Collecting Reading Data

Data provides information that can be analyzed to help businesses improve. Hence, many businesses seek various types of data to use in evaluation purposes.


Authors and publishers like data also. One piece of data that was difficult to secure in the days of print-only was information on how people read books. With book publishing, information often only flows one-way—from content creators to consumers.

Digital books may be changing this information flow. With the advent of digital books, data on how people read books can be collected. Reading apps and e-reading device software can record virtually every user interaction with a book from when a book is opened, to when a page is turned, to what time of day the book is read, to when the book is abandoned, and more.

Currently, the biggest seller of ebooks, Amazon, does not share any of this data with authors or publishers. Others, like Kobo, have begun to make some of the data available—for a fee. To protect consumer privacy, user data is aggregated and anonymized. An author or publisher cannot see what any particular individual did. So, correlations cannot be made on things such as writing a review on Goodreads and tweeting about the book. Hence, a lot of valuable marketing information remains hidden.

Is it possible for an author or publisher to put a piece of software inside an ebook so they could see how customers are actually reading the book? Is there a way authors and publishers could have direct, unfettered data from their ebooks?

Interestingly, there appears to be a way to do this. One company, Jellybooks, has developed a working prototype of such an application. Jellybooks has found a way to combine HTML5, CSS3, and JS to create an application that can be attached to an EPUB file. This application records how the book is read.

Due to concerns about privacy, Jellybooks is currently only using the software with some free ebooks that are part of a focus group. The reader gets a free ebook, and in return, the publisher gets data that shows them how each individual reader is interacting with the ebook. In essence, this software is being used in advanced-reader copies that are issued not to collect reviews, but user data.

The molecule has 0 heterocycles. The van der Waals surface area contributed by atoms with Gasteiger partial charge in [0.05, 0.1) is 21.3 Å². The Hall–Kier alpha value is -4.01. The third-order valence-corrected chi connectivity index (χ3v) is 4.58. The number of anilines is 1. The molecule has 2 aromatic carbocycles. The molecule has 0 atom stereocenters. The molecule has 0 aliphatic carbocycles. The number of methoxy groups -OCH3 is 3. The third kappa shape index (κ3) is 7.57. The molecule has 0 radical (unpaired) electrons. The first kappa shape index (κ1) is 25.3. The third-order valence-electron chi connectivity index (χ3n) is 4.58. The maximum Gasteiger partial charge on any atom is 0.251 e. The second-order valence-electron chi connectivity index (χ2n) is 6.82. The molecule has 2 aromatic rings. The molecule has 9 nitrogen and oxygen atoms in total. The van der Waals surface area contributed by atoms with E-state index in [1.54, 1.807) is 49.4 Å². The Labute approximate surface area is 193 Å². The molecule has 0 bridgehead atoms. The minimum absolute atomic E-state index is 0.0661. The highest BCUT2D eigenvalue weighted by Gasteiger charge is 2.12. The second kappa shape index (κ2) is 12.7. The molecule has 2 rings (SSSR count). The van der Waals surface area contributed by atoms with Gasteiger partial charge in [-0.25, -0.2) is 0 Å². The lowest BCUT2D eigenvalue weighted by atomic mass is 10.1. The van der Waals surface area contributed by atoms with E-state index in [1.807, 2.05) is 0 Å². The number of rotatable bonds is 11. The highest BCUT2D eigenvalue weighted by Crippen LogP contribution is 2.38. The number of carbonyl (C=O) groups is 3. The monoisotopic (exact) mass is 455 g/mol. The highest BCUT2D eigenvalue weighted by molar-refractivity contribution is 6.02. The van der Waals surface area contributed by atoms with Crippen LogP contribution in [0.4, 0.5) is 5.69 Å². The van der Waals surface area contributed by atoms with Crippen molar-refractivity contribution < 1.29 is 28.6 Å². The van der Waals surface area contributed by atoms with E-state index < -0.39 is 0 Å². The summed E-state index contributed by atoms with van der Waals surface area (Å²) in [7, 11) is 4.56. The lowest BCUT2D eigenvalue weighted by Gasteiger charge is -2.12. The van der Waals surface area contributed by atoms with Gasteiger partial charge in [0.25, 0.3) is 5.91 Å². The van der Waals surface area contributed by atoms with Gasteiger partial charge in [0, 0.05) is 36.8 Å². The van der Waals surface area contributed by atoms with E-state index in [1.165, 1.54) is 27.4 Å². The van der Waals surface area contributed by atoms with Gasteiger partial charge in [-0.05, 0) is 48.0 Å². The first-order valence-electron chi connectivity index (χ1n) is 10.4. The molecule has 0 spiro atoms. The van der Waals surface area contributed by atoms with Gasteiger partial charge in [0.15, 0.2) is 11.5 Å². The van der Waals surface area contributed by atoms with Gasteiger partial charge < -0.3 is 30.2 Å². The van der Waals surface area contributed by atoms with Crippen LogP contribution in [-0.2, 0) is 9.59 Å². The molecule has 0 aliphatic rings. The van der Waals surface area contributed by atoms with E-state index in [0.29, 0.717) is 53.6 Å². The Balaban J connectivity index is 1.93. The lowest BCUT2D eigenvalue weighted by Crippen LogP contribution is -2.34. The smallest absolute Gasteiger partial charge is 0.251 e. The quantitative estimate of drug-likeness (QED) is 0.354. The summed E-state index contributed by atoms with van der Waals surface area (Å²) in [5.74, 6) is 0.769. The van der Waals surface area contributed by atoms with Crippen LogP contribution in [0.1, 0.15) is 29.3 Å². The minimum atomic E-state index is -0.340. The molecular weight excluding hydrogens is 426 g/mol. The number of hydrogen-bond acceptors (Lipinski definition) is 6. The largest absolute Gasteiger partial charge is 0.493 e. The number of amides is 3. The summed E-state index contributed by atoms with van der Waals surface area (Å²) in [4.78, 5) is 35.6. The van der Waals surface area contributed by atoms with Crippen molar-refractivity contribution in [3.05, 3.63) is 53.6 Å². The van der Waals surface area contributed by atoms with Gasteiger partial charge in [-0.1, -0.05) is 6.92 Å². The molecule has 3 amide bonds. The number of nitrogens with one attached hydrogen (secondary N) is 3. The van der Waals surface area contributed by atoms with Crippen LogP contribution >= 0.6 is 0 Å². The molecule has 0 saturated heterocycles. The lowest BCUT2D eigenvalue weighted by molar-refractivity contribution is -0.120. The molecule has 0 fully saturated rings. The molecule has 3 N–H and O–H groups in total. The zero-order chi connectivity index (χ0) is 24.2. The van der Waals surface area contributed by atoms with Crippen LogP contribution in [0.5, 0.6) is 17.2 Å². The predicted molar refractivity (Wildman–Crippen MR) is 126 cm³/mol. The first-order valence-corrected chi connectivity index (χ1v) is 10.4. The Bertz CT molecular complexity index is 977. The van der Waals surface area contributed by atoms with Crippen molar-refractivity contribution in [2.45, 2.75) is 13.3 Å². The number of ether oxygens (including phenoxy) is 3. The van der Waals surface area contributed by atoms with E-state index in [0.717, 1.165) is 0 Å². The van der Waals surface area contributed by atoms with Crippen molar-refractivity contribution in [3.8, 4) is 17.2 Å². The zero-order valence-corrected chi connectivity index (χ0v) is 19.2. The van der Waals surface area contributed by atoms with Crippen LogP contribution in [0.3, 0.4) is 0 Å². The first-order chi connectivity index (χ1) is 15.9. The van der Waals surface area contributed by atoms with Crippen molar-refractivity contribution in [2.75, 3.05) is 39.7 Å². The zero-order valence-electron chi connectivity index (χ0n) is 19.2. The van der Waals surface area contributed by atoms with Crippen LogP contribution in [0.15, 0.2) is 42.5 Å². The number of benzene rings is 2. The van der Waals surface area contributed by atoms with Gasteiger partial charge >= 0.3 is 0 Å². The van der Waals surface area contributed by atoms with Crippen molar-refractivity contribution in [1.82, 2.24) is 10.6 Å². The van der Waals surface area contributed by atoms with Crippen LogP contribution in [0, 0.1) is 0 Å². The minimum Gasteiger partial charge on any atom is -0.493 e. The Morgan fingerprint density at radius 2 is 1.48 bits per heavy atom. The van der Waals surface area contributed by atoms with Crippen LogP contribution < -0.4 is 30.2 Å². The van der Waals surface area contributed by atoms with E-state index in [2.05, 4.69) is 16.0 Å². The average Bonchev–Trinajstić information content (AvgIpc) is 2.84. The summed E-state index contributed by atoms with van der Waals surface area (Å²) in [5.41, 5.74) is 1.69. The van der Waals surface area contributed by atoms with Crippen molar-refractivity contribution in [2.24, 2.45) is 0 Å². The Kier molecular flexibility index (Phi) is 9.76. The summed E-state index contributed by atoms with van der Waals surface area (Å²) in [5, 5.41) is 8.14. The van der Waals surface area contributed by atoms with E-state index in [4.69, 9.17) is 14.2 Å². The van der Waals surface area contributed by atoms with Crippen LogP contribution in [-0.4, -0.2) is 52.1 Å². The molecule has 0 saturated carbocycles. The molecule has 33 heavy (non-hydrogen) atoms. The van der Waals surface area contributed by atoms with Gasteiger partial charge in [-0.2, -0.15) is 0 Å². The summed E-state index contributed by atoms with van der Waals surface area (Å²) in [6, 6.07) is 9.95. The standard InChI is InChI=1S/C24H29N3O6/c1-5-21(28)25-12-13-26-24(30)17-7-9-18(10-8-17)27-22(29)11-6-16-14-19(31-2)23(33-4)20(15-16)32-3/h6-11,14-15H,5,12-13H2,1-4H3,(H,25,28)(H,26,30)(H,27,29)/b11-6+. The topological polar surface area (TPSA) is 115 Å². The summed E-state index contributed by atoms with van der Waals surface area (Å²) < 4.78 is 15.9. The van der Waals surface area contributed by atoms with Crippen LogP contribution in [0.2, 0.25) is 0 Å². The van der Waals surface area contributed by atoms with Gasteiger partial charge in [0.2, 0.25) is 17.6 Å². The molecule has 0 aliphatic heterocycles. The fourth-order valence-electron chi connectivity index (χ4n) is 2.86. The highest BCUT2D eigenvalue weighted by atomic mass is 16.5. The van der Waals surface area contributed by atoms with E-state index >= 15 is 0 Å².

Jellybooks believes that the kind of reading data that their new software is tracking is really most valuable before a book is published. Knowing how individual users are interacting with a book can better position the publisher to make changes in the final copy to better engage readers, as well as better position the publisher for marketing and promoting the book.

What do you think of this idea?

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It’s Read an E-Book Week

This week is officially Read an E-Book Week.


The purpose of Read an E-Book Week is to educate and inform the public about the pleasures and advantages of reading electronically. Some authors and publishers may feel like this week is no longer necessary with the growth of e-reading. Read an E-Book Week was originally registered with the Chase’s Calendar of Events in 2004. Since that time, sales of ebooks has only grown to constitute less than one-third of all book sales. With this statistic, it seems to me there is still room for ebook reading awareness.

New data from the Codex Group, a New York book industry research firm, suggests that further work may be needed to increase readers’ awareness of the availability of ebooks. According to Codex Group’s survey of 2,042 ebook buyers, 86% of them buy ebooks from only one retailer, mostly Amazon, Apple, or Barnes & Noble.

While this is good news for the big retailers, this is not so good news for the smaller ebook retailers. Small retailers receive most of their ebook sales from just 14% of ebook buyers who shop from more than one retailer. In essence smaller ebook retailers—including author and publisher ebook sales via their own websites—have an uphill battle to fight to sell ebooks.

So, Read an E-Book Week may be the time to attract some ebook sales direct from your website by offering a price promotion to celebrate this event.

I am doing just that, but with a twist. You see, I did not get the ebook version of my newly released Third Edition of Your Guide to Marketing Books in the Christian Marketplace up on either Amazon or Barnes & Noble in time to celebrate Read an E-Book Week. However, I am offering it as a downloadable PDF (one ebook format) on my website for $21.99. You can order your ebook copy today, just visit

What special are you offering on your ebooks to celebrate Read an E-Book Week?